At a juncture in history during which women are seeking equality with men, science arrives with a belated gift to the feminist movement. Male-biased evolutionary scenarios — Man the Hunter, Man the Toolmaker and so on — are being challenged by the discovery that females play a central, perhaps even dominant, role in the social life of one of our nearest relatives. In the past few years many strands of knowledge have come together concerning a relatively unknown ape with an unorthodox repertoire of behaviour: the Bonobo.
The species is best characterized as female-centred and egalitarian and as one that substitutes sex for aggression. Whereas in most other species sexual behaviour is a fairly distinct category, in the Bonobo it is part and parcel of social relations — and not just between males and females. Bonobos engage in sex in virtually every partner combination (although such contact among close family members may be suppressed). And sexual interactions occur more often among Bonobos than among other primates. Despite the frequency of sex, the Bonobo’s rate of reproduction in the wild is about the same as that of the chimpanzee. A female gives birth to a single infant at intervals of between five and six years. So Bonobos share at least one very important characteristic with our own species, namely, a partial separation between sex and reproduction.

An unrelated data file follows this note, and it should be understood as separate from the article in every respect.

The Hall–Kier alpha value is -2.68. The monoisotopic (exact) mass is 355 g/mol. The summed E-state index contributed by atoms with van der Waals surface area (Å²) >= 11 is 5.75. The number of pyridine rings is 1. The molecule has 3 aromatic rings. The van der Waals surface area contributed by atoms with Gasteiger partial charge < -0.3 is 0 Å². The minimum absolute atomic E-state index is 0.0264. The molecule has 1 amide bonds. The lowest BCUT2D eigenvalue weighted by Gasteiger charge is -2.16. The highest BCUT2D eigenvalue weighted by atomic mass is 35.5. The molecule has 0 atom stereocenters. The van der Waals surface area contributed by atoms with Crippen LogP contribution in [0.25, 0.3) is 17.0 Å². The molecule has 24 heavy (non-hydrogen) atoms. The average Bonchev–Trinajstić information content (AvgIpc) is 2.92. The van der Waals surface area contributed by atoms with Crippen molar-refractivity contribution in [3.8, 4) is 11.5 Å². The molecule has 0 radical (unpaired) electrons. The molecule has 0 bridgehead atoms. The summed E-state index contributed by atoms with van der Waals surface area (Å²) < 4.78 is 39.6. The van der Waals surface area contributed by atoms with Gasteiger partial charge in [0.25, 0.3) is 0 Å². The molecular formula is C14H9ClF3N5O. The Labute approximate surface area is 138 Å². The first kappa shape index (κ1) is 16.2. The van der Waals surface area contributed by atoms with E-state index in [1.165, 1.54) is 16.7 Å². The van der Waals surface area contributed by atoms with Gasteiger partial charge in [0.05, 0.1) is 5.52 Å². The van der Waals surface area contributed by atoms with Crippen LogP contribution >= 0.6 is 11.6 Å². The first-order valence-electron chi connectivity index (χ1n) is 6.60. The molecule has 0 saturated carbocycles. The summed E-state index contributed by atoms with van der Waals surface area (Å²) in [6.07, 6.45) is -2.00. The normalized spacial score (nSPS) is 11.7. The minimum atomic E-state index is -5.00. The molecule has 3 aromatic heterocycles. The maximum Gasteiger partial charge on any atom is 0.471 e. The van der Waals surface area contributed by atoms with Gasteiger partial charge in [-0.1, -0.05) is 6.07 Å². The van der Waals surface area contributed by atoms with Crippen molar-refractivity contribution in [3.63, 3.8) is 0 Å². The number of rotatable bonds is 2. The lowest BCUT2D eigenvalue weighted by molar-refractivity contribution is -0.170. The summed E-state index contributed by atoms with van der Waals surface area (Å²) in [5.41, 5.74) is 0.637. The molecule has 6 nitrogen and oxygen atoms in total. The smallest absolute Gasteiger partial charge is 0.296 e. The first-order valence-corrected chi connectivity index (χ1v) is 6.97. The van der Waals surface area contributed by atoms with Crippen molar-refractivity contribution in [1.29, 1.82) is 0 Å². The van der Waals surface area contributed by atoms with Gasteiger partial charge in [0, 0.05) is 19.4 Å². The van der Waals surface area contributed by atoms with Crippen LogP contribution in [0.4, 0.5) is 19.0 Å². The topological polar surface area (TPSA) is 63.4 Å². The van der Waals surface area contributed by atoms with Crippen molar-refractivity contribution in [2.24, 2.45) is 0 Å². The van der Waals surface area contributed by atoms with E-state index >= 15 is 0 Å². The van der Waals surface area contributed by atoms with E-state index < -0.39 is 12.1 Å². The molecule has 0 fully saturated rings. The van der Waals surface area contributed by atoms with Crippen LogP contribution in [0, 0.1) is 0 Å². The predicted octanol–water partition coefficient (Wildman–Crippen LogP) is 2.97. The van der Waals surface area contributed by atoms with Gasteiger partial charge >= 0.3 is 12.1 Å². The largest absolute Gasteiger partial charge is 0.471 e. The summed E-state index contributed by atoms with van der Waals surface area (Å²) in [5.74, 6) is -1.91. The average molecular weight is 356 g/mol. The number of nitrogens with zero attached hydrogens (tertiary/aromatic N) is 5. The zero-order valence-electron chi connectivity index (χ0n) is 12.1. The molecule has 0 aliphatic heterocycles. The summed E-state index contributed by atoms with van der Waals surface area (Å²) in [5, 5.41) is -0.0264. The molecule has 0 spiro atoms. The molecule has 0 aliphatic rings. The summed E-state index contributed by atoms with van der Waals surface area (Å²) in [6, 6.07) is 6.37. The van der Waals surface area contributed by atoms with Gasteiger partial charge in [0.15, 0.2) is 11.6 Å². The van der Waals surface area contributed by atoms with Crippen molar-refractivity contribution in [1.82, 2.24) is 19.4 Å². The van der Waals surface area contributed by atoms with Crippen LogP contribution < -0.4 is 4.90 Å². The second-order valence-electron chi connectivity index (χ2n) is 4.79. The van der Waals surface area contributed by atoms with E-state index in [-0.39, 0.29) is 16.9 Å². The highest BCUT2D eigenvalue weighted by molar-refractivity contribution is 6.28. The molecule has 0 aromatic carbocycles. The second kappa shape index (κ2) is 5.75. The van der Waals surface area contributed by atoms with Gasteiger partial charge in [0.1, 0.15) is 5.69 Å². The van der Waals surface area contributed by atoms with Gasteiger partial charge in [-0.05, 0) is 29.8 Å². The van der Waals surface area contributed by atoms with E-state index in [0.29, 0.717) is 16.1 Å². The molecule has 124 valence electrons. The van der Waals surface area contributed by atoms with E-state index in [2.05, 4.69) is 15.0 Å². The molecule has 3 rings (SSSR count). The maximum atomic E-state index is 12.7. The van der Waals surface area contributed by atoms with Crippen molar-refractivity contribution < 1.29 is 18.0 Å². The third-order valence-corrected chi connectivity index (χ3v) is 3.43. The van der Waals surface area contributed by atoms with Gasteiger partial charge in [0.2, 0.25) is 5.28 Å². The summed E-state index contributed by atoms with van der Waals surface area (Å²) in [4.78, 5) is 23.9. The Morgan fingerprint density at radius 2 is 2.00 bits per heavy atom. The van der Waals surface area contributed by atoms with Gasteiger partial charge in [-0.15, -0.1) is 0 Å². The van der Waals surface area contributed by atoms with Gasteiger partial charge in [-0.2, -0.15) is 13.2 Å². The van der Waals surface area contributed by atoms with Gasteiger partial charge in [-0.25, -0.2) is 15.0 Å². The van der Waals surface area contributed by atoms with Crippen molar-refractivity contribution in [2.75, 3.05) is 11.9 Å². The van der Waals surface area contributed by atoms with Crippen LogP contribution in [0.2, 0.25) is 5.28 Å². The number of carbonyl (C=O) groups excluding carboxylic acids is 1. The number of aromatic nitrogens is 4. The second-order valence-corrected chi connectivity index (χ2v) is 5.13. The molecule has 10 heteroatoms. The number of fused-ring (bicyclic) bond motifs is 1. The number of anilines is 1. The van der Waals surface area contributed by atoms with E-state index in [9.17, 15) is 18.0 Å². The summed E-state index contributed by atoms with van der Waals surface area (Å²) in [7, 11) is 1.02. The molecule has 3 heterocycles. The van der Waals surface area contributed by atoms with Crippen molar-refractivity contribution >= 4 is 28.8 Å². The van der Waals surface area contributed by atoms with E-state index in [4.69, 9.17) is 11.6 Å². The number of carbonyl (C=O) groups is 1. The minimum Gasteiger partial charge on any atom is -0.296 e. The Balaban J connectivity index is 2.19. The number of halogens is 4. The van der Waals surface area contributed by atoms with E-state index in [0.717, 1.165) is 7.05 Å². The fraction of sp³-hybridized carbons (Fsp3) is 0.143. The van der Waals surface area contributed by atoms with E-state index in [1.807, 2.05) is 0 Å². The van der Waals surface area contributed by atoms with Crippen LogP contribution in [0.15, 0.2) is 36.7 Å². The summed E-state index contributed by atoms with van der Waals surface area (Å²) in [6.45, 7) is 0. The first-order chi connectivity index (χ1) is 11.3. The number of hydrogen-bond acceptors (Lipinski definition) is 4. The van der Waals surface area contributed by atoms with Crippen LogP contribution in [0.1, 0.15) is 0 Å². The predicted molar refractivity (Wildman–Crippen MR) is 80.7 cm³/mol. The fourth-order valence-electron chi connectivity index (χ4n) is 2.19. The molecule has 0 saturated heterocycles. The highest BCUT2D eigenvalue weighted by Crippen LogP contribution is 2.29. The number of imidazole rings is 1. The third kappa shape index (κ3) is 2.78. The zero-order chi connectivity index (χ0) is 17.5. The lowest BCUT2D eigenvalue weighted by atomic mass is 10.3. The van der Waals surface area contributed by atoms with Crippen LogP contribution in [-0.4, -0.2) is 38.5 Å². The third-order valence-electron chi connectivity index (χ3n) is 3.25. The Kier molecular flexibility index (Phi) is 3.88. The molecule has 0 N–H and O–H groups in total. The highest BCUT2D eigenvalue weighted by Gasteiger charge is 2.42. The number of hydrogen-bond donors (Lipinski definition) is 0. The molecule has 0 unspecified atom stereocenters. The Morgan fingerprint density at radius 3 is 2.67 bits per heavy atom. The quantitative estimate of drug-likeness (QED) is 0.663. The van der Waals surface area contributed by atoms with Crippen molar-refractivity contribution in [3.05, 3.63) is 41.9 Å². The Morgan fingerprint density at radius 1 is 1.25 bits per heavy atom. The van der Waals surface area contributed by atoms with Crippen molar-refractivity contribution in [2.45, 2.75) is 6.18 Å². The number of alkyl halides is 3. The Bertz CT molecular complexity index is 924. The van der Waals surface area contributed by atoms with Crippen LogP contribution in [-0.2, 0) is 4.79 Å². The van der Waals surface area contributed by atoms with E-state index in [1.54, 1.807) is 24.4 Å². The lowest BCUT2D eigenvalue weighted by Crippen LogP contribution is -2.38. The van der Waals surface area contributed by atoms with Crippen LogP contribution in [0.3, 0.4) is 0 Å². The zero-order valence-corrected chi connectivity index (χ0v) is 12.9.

Lest this all sound like a non-stop Caligulean orgy, Dr Frans de Waal, a primatologist at Emory University in Atlanta who is the author of Bonobo: The Forgotten Ape, emphasises otherwise:
Sex is there, it’s pervasive, it’s critical, and Bonobo society would collapse without it. But it’s not what people think it is. It’s not driven by orgasm or seeking release. Nor is it often reproductively driven. Sex for a bonobo is casual, it’s quick and once you’re used to watching it, it begins to look like any other social interaction.